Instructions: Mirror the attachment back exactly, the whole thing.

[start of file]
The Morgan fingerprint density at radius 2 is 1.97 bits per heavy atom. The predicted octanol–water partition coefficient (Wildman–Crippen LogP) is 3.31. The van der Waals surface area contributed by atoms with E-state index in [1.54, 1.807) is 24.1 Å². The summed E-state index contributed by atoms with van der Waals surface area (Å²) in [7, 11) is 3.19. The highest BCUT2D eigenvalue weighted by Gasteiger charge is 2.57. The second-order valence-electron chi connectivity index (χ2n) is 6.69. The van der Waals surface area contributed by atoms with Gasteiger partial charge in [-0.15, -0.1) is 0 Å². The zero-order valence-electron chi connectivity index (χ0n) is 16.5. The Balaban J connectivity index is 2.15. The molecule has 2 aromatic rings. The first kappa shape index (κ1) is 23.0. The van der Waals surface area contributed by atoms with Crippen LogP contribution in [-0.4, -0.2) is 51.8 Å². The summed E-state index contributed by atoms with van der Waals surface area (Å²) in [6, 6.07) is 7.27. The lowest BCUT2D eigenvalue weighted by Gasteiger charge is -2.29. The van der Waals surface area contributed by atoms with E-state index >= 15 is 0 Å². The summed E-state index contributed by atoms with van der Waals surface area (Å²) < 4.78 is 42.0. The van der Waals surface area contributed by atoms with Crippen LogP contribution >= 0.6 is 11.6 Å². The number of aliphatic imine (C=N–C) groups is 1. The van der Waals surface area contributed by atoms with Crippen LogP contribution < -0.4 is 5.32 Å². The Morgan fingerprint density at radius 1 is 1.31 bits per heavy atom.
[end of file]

The Morgan fingerprint density at radius 2 is 1.97 bits per heavy atom. The predicted octanol–water partition coefficient (Wildman–Crippen LogP) is 3.31. The van der Waals surface area contributed by atoms with E-state index in [1.54, 1.807) is 24.1 Å². The summed E-state index contributed by atoms with van der Waals surface area (Å²) in [7, 11) is 3.19. The highest BCUT2D eigenvalue weighted by Gasteiger charge is 2.57. The second-order valence-electron chi connectivity index (χ2n) is 6.69. The van der Waals surface area contributed by atoms with Gasteiger partial charge in [-0.15, -0.1) is 0 Å². The zero-order valence-electron chi connectivity index (χ0n) is 16.5. The Balaban J connectivity index is 2.15. The molecule has 2 aromatic rings. The first kappa shape index (κ1) is 23.0. The van der Waals surface area contributed by atoms with Crippen LogP contribution in [-0.4, -0.2) is 51.8 Å². The summed E-state index contributed by atoms with van der Waals surface area (Å²) in [6, 6.07) is 7.27. The lowest BCUT2D eigenvalue weighted by Gasteiger charge is -2.29. The van der Waals surface area contributed by atoms with E-state index >= 15 is 0 Å². The summed E-state index contributed by atoms with van der Waals surface area (Å²) < 4.78 is 42.0. The van der Waals surface area contributed by atoms with Crippen LogP contribution >= 0.6 is 11.6 Å². The number of aliphatic imine (C=N–C) groups is 1. The van der Waals surface area contributed by atoms with Crippen LogP contribution < -0.4 is 5.32 Å². The Morgan fingerprint density at radius 1 is 1.31 bits per heavy atom.